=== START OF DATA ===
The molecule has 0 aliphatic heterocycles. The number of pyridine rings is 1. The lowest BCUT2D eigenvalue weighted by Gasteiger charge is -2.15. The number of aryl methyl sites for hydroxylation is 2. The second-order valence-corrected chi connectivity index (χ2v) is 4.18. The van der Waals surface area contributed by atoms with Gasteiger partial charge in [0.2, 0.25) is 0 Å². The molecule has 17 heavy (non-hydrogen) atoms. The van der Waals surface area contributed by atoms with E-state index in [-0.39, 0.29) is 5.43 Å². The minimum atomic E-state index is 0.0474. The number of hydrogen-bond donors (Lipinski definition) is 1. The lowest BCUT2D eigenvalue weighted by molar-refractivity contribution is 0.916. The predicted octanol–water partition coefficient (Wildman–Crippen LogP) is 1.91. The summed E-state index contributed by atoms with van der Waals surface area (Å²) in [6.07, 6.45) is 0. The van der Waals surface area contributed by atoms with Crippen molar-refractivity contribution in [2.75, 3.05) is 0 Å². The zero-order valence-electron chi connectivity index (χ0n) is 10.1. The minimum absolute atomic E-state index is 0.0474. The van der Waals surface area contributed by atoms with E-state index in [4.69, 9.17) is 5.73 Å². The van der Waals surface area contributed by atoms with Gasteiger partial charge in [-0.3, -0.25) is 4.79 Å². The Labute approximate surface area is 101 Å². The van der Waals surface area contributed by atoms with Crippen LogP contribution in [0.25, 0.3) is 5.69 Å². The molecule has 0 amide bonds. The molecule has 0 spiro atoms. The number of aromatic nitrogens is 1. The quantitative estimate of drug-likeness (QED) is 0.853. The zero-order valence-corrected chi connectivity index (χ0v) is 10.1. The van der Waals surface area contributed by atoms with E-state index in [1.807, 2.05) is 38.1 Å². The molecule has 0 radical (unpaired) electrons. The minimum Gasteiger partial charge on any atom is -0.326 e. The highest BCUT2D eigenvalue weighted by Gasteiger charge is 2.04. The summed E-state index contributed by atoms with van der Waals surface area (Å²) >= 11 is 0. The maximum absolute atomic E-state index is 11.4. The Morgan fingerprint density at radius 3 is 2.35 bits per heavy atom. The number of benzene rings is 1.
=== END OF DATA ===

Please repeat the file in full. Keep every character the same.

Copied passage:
The molecule has 0 aliphatic heterocycles. The number of pyridine rings is 1. The lowest BCUT2D eigenvalue weighted by Gasteiger charge is -2.15. The number of aryl methyl sites for hydroxylation is 2. The second-order valence-corrected chi connectivity index (χ2v) is 4.18. The van der Waals surface area contributed by atoms with Gasteiger partial charge in [0.2, 0.25) is 0 Å². The molecule has 17 heavy (non-hydrogen) atoms. The van der Waals surface area contributed by atoms with E-state index in [-0.39, 0.29) is 5.43 Å². The minimum atomic E-state index is 0.0474. The number of hydrogen-bond donors (Lipinski definition) is 1. The lowest BCUT2D eigenvalue weighted by molar-refractivity contribution is 0.916. The predicted octanol–water partition coefficient (Wildman–Crippen LogP) is 1.91. The summed E-state index contributed by atoms with van der Waals surface area (Å²) in [6.07, 6.45) is 0. The van der Waals surface area contributed by atoms with Crippen molar-refractivity contribution in [2.75, 3.05) is 0 Å². The zero-order valence-electron chi connectivity index (χ0n) is 10.1. The minimum absolute atomic E-state index is 0.0474. The van der Waals surface area contributed by atoms with E-state index in [4.69, 9.17) is 5.73 Å². The van der Waals surface area contributed by atoms with Gasteiger partial charge in [-0.3, -0.25) is 4.79 Å². The Labute approximate surface area is 101 Å². The van der Waals surface area contributed by atoms with Crippen LogP contribution in [0.25, 0.3) is 5.69 Å². The molecule has 0 amide bonds. The molecule has 0 spiro atoms. The number of aromatic nitrogens is 1. The quantitative estimate of drug-likeness (QED) is 0.853. The zero-order valence-corrected chi connectivity index (χ0v) is 10.1. The van der Waals surface area contributed by atoms with E-state index in [1.807, 2.05) is 38.1 Å². The molecule has 0 radical (unpaired) electrons. The minimum Gasteiger partial charge on any atom is -0.326 e. The highest BCUT2D eigenvalue weighted by Gasteiger charge is 2.04. The summed E-state index contributed by atoms with van der Waals surface area (Å²) >= 11 is 0. The maximum absolute atomic E-state index is 11.4. The Morgan fingerprint density at radius 3 is 2.35 bits per heavy atom. The number of benzene rings is 1.